love of Christ compel me to do? Perhaps whether in New York or Charlotte to extend
a little more grace – actually a whole lot more. Wouldn’t that be the best
witness we could make?

Leighton Ford

Comments read comments(10)
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Warren Lamb

posted August 28, 2010 at 4:17 pm

This is timely and poignant. The heart of grace described here is all but missing from the church-at-large and why our message is considered irrelevant and hypocritical by so many. We would do well to recall that it was the kindness of God that led us to repentance.
Thank you Leighton Ford, and thank you Ben Worthington for getting this in front of us.

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posted August 28, 2010 at 8:24 pm

Muslims believe Abraham to be the
father of the faithful. Muslims
believe Moses was a great prophet.
Muslims even believe Christ was a
wise teacher, spoke the truth of
gospel, and worked signs and wonders.
But they don’t accept that HIS
offering and sacrifice upon the
cross was for them!! But we must
look past the offense of the cross
to realize the resurrection !!

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posted August 29, 2010 at 8:58 am

Thank you Leighton Ford for speaking the truth. Grace and the expression of it seems all but lost today. God has shown me time and time again when I forgive others and extend grace to them, it is the power of the gospel. Truly it is what we need to get back to.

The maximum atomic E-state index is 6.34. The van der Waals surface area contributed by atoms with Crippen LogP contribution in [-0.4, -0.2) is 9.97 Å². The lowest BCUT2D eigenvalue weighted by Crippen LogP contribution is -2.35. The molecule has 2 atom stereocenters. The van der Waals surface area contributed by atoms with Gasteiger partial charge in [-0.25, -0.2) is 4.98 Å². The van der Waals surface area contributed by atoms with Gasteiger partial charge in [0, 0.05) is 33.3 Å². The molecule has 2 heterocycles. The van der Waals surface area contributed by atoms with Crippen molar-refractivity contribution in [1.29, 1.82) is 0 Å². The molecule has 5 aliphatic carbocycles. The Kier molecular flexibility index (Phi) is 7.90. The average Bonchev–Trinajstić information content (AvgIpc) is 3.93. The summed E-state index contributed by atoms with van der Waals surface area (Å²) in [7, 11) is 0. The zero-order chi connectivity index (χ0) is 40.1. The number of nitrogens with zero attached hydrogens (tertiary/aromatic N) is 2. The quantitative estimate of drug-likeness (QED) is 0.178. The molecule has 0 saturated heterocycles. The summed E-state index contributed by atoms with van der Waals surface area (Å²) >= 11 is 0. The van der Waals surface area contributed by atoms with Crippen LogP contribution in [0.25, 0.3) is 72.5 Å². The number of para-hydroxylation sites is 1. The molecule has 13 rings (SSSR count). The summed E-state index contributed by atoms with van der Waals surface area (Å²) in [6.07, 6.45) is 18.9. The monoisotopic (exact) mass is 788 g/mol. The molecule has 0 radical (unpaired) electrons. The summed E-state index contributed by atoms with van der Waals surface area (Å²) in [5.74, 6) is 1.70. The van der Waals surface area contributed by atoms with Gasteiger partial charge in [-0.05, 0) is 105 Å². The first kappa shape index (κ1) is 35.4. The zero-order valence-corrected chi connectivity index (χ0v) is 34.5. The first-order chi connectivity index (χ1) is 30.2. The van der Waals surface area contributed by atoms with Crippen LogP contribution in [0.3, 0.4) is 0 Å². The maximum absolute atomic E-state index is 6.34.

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posted August 30, 2010 at 2:08 pm

Great challenging thoughts by Leighton. I do think it is a mistake for muslims to build this mosque and accept another location, however this is a good heart check for me. To easily I want to disregard the hard Scriptures and offer a cup of cold water. Thanks for posting this Ben.
I never looked fully at the perspective that Muslims don’t have a Scripture filled with the grace of a personal God who died for their sins.

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posted August 30, 2010 at 2:10 pm

btw…do you know what the headstone (and inscription) represents in the graphic you posted? just wondering?

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Jeff Livingston

posted August 30, 2010 at 8:07 pm

Thank you for posting this Ben.

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posted January 26, 2012 at 11:38 pm

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posted January 26, 2012 at 11:58 pm

I am glad I found such an useful blog. Great information here, thanks.

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Jere White

posted October 14, 2012 at 8:14 pm

Though I agree that Brother Ford’s message of grace is sorely needed in today’s church, I believe that his comments regarding our attitude toward the NYC mosque to be misguided and wrong-headed. To allow subversive elements free reign to run roughshod over our heritage in the name of Christian tolerance and under the cover of religious freedom is neither Biblical nor safe. If you were to follow his line of reasoning then Jesus would have never over turned the money changer’s tables in the temple but instead proposed a cordial discussion over matzos and wine! Jesus is full of grace AND truth. Wake up Christian!